Guest Post From Dr. Colin Swala, Founder of 3S Chiropractic Systems, Chiropractor and Web programmer.
The topic: NEW PATIENTS… which I sometimes refer to as cocaine for chiropractors. We all want more and more and we’re always looking for where to get the next fix. The big 7 “dealers” for me in no particular order are: walk-ins, website, referrals, workshops, dinners, screenings and the newest nugget, social media. For those of you just starting the latter, we’ve identified some challenges while managing social media campaigns for over 70 docs worldwide.
Here are my top 5 pitfalls when advertising with Facebook (in order) that docs encounter which typically causes them to have poor results or give up. My first bit of advice is don’t! Just like what the chiros say that have been in the game the longest and who know their stuff like Matthew Loop, Paul Groulx, and DrEd Osburn … It’s not a pipe dream. Using Facebook as traffic/lead generator is a goldmine for community outreach but watch out for the following:
5. Lack of content
Finding a hot topic will give you the best bang for your buck obviously. So to start you should be split testing as much as you can to get your top 3 or 4 topics. Hopefully you know your campaign key campaign performance indicators (KPI) to assess properly. Once you have the topics then you’ll have to start producing lots of content for each. If a campaign starts to under perform, it’s most likely more about the ad fatiguing rather than the topic.
4. Ads feel too much like an ad
We are absolutely bombarded with ads all day every day. If you’re Facebook campaign isn’t doing so well then you might want to try harder to give the appearance that you’re providing useful information rather than simply a deal on a stick. For example, make a video with some great insight and include your call-to-action with Facebook’s lead form or run a website click ad through to a landing page but remove the Facebook button and keep your offer and contact details out of the title and decription.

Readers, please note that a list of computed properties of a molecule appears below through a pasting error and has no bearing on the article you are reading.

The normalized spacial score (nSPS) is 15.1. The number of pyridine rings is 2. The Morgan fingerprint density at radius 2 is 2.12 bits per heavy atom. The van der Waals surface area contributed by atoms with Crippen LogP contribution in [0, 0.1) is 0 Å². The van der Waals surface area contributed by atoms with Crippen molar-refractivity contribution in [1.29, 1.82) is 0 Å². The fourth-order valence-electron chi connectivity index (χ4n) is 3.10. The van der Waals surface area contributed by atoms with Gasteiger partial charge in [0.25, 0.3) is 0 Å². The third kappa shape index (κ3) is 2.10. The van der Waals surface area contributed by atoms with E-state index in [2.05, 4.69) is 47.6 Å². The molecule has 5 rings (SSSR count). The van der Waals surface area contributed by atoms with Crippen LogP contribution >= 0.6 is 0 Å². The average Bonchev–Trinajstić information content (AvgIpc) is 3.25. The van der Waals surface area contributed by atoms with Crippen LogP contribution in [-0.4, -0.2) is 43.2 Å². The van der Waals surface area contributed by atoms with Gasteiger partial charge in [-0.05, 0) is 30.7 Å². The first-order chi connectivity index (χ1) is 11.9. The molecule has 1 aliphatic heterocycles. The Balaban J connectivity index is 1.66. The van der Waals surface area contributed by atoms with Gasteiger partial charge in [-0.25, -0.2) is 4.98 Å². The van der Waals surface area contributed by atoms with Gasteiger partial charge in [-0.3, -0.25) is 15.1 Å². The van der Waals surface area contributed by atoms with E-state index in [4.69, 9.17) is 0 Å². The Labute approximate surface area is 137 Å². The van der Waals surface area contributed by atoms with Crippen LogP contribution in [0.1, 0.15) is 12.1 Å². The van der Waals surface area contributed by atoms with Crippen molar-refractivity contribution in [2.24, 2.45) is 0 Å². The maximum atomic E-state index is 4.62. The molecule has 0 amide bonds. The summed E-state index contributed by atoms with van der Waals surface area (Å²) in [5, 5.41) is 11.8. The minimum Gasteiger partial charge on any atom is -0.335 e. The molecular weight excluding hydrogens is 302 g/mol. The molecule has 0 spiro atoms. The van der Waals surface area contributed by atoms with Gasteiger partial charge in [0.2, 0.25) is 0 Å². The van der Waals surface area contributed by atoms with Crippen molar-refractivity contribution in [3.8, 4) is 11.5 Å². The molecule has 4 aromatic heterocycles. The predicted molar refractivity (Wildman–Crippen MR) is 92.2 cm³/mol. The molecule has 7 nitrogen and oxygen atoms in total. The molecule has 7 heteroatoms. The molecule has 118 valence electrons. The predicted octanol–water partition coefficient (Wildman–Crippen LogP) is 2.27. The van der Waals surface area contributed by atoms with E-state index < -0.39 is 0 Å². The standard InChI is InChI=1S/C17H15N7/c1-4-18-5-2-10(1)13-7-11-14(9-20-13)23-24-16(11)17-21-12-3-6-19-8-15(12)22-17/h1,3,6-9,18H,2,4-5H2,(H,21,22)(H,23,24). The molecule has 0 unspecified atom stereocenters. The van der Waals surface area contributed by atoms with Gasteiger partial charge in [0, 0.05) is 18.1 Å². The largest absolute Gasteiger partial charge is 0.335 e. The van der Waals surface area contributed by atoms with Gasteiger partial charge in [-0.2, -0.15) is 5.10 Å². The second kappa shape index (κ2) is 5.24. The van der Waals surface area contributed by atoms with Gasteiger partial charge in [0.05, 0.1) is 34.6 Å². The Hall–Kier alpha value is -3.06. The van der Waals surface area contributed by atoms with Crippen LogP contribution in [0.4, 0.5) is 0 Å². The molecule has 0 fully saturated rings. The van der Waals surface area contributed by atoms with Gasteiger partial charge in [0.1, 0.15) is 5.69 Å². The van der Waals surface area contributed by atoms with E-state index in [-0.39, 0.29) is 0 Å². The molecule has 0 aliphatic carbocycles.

3. Expectations are skewed
What type of patients are you looking for? You probably have an idea in mind of the ideal patient. I think it’s common that docs are looking for the excitement and trust of a referral based patient. And then… some patients coming from Facebook still have their guard up when they arrive so they get classified as a “bad” patient. These people need help as well and mastering how to meet them where they’re at can overcome this barrier. Facebook leads generally won’t be as warm as a referral, but once they’ve seen the light they can be a great source of those fuzzy referrals for you.
2. Lack of doctor engagement
You might not want to but you will have way more success if you make the calls yourself and interact with the people from your campaigns as the doctor. The thought might cross your mind that they’re going to think that your not successful because you can’t afford staff or some other silly belief but we’ve experienced the exact opposite. They tend to be extremely appreciative to have a call from the doc who has taken the time out of his busy schedule to connect.
1. Giving up too early
How fast do you believe the new patient numbers should arrive? Should you see 20 in the first week? 1 per day minimum? What about if you don’t see a single request for 2 weeks? Has your campaign run out of steam then? NOTE: The campaigns can build momentum over time by building social proof (shares, reactions, comments) so cutting it off too early is by far the most common problem I’ve observed. I can assure you that one thing is certain… there is no certainty when running these campaigns. Your results will fluctuate. So understand your campaign KPI’s but give it enough time to assess properly. If you experience a dip that doesn’t mean the campaign has run its course. If you quit then you might just miss the next wave.
If you have any questions let me know but I hope this has been helpful.